VOL. 42 | NO. 16 | Friday, April 20, 2018
You can only hope this book will put you to sleep
By Terri Schlichenmeyer
It’s 3 a.m., and you’re still awake. Bedbugs are the least of your worries; the TV’s off, the lights are off, but your brain isn’t.
What did that client mean when he said…? Do your managers really understand your mission? How can you boost profits?
And without the new book, “Sleep” by Nick Littlehales, how can you finally get some shut-eye?
So, you missed a few zzz’s last night. No big deal, you’ll make it up, right?
Wrong, sleep coach Nick Littlehales says. Lost sleep is lost forever, and research now indicates that poor sleep habits can lead to Type 2 diabetes, obesity, burn-out and family issues. Ugh.
Part of the problem, some say, is with cell phones and “blue light,” which affects us, biologically. Littlehales avers that light from electronic devices can disrupt sleep and it’s true that we’re sleeping less than our forebears did sixty years ago, but blue light isn’t entirely to blame. Instead, we’re losing sleep because we’re more stressed and focused on hours, rather than cycles.
by Nick Littlehales
c.2018, Lifelong Books
In the past, we referred to people as “larks” and “owls,” depending on their natural wake-sleep patterns, but Littlehales says your chronotype is what matters today. Whether you’re an “AMer” or a “PMer” depends on your personal 24-hour body clock. AMers, for instance, get their deepest sleep between 2 and 3 a.m., while PMers run a few hours behind.
Knowing your chronotype will help you get your best sleep by determining when to start your bedtime slow-down process and when you should rise. And by the way, that up-shower-brush-donut-out-the-door routine isn’t good for you.
Furthermore, every adult should know how to nap, surreptitiously and quickly, how to lie in bed for optimal sleep, what to do to if you wake in the middle of the night, how to snooze without a pillow and how to make a “sleep kit.”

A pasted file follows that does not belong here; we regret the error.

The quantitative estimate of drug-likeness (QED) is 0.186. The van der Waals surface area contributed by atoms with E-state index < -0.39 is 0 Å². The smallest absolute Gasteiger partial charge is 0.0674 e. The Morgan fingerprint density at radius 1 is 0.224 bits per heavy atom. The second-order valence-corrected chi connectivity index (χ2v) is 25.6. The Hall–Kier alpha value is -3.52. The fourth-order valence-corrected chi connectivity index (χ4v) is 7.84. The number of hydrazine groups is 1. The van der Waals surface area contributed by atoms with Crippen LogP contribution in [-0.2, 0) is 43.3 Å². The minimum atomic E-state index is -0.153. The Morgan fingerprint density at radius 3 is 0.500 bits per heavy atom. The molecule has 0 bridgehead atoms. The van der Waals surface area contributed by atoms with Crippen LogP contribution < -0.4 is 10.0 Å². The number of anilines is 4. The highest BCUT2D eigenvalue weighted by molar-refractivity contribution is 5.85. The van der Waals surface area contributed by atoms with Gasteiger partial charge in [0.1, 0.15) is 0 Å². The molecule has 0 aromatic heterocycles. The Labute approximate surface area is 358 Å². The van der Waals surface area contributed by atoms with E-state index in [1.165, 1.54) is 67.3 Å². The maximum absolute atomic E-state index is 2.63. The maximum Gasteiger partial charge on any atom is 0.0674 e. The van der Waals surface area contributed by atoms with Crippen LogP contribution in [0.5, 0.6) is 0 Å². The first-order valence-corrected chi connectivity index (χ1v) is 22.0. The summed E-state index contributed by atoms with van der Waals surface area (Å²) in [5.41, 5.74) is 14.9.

And buying a bed? Eh, you’ve been doing it all wrong…
No one should be surprised that science has entered your bedroom, laid on your mattress and looked at your blankies. And yet, there are some surprises inside “Sleep.”
First, you may scoff at the idea of a “sleep coach,” but author (and sleep coach) Nick Littlehales has spent much of his life on mattresses, in sales and sports. What he espouses for elite athletes he works with, he says, can extend to the enhancement of performance in business – which is good news, but there are things missing here.
Littlehales advises parents and comforts sleep-till-noon teens. He offers do-able changes and make-sense fixes, but he does not adequately touch upon issues related to aging.
Older readers might, therefore, feel left out; those who are over business books with sports focus should also take note.
Even so, managers may find that this book’s advice is worth a try, despite that it may mean a major paradigm shift in thinking and protocol and it might feel weird, at first. If you’re still tired of being tired, get your jammies and try getting some “Sleep.”
Don’t let the bedbugs bite.
Terri Schlichenmeyer’s reviews of business books are read in more than 260 publications in the U.S. and Canada.